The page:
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Integrating Macroeconomics and Ecology via Energy and the Laws of Thermodynamics

by Steve Keen

One of the glaring weaknesses of economic models of production, from all schools of economic thought, is the absence of any explicit treatment of the role of energy in production. Consequently, economic models fail to conform to the unbreakable Laws of Thermodynamics. Garrett and Keen independently came up with ways to remedy this weakness.

Atmospheric physicist Garrett applied insights from the thermodynamics of clouds to describe human civilization as a heat engine, which functions by isolating energy reserves from the environment, and then exploiting the gradient between these high potential energy (“low entropy”) reserves and the lower potential energy (“high entropy”) environment. This enables human civilization to exist, and develop over time, at a level of energy consumption and organization well above the background level of the environment itself: (Garrett, 2011, Garrett, 2012a, Garrett, 2012b, Garrett, 2014, Garrett, 2015).

Economist Keen applied the insight that “capital without energy is a sculpture, labour without energy is a corpse” to modify existing economic production equations so that energy was shown to have its critical role in enabling useful work to be done—which is otherwise known as GDP (“Gross Domestic Product”): (Keen et al., 2019).

This project enabled these two related but different approaches to making economics consistent with the physical laws of the Universe to be developed further with the assistance of mathematician Matheus Grasselli.

Garrett’s thermodynamically-inspired mathematics postulated a relationship between total accumulated human wealth—the integral of GDP over time—and energy consumption. This is analogous to how a child’s daily energy consumption predominantly maintains its existing body mass, and also allows a small amount of daily growth. This led to “the Garrett Relation” between the integral of GDP over time and energy consumption now, which was empirically confirmed, with a constant 5.9 gigawatts of energy per trillion US$ worth of accumulated wealth closely fitting the last 40 years of economic and energy data—see Figure 1.

The collaboration enabled a significant refinement of Garrett’s mathematics, and also explored whether the relationship could be between the integral of investment over time and energy consumption (“the Grasselli Conjecture”), rather than the integral of GDP over time. This would be much closer to existing economic models, since it implies a constant relationship between Capital (the integral of Investment) and energy consumption, but the empirical relationship was not stable as with the Garrett Relation. We hypothesized, however, that this might be due to deficiencies in the current measurement of capital, a topic we plan to explore in future research.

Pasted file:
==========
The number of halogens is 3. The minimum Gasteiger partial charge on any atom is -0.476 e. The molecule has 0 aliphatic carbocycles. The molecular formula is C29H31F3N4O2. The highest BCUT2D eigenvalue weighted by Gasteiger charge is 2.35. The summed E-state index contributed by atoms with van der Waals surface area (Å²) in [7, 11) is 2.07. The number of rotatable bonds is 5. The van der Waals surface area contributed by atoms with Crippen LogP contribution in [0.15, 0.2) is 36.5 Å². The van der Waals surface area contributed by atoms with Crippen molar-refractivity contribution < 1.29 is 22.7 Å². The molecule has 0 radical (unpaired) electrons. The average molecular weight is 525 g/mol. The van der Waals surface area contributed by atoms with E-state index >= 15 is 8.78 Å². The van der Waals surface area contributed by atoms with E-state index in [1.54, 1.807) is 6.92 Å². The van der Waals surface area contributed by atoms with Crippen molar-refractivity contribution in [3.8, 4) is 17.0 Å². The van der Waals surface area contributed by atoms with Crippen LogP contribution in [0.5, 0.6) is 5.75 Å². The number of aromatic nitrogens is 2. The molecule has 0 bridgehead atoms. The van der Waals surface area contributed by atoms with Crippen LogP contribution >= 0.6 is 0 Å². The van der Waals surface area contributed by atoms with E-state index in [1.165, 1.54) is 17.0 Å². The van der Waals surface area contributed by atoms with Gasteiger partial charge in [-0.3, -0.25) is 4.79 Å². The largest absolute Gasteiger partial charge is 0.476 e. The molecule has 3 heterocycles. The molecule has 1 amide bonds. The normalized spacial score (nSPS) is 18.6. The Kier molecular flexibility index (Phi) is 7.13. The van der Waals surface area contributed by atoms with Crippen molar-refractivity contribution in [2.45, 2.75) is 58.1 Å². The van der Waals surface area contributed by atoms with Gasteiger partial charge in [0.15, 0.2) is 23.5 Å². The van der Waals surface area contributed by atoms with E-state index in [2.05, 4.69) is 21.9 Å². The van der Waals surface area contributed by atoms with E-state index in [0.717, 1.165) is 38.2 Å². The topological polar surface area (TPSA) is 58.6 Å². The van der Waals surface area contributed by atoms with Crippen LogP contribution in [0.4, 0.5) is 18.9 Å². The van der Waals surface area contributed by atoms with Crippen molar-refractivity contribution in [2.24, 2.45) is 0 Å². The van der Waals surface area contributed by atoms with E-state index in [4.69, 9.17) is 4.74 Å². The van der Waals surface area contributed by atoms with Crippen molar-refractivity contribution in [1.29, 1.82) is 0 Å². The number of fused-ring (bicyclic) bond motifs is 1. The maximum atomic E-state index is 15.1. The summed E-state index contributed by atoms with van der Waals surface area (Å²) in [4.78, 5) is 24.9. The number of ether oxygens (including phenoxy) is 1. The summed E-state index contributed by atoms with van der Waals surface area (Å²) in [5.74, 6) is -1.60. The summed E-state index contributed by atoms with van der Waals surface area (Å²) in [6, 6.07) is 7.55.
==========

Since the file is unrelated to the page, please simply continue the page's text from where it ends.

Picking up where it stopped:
Keen’s insight had originally been applied to the Neoclassical “Cobb-Douglas production function”, and had not been incorporated in an economic model. The collaborators found that the rival Post Keynesian “Leontief production function”, with a linear relationship between energy and GDP, fitted the economic and energy data far better than the Neoclassical nonlinear relationship even when a much higher coefficient was used for capital (and energy), as recommended by Mankiw (Mankiw et al., 1995).

Figure 2: Change in energy consumption per year and GDP change per year (1970-2017). 0.83 correlation coefficients

We developed two models, one where raw (“fossil fuel”) energy was the input and the outputs were useful energy and waste energy, and another where the inputs were energy and a raw material, and the outputs were a processed material, and both waste energy and waste matter—see Figure 3.

Both models enable an integration of economics with ecology, via the inevitability of the generation of waste matter and energy from production, the impact of the former (both in bio-degradable and non-degradable form) on both the ecology and the productive capacity of the economy, and the depletion of matter and non-renewable forms of energy.

In future research, we plan to extend this model to multiple commodities and energy types, (including renewable energy), and with price, income distribution and private debt dynamics.

This cross-disciplinary collaboration between an economist, a mathematician, and an atmospheric physicist was both highly enjoyable and highly productive, with one published paper already (Garrett et al., 2020) and several others in process.


GARRETT, T. J. 2011. Are there basic physical constraints on future anthropogenic emissions of carbon dioxide? Climatic Change, 104, 437–455.

GARRETT, T. J. 2012a. Modes of growth in dynamic systems. Proceedings Of The Royal Society A: Mathematical, Physical And Engineering Sciences, 468.

GARRETT, T. J. 2012b. No way out? The double-bind in seeking global prosperity alongside mitigated climate change. Earth System Dynamics, 3, 1-17.

GARRETT, T. J. 2014. Long-run evolution of the global economy: 1. Physical basis. Earth’s Future, 2, 127–151.

GARRETT, T. J. 2015. Long-run evolution of the global economy II: Hindcasts of innovation and growth. Earth System Dynamics, 6, 655–698.

GARRETT, T. J., GRASSELLI, M. & KEEN, S. 2020. Past world economic production constrains current energy demands: Persistent scaling with implications for economic growth and climate change mitigation. PLoS ONE, 15, e0237672.

KEEN, S., AYRES, R. U. & STANDISH, R. 2019. A Note on the Role of Energy in Production. Ecological Economics, 157, 40-46.

MANKIW, N. G., PHELPS, E. S. & ROMER, P. M. 1995. The Growth of Nations. Brookings Papers on Economic Activity, 1995: 1, 275-326.

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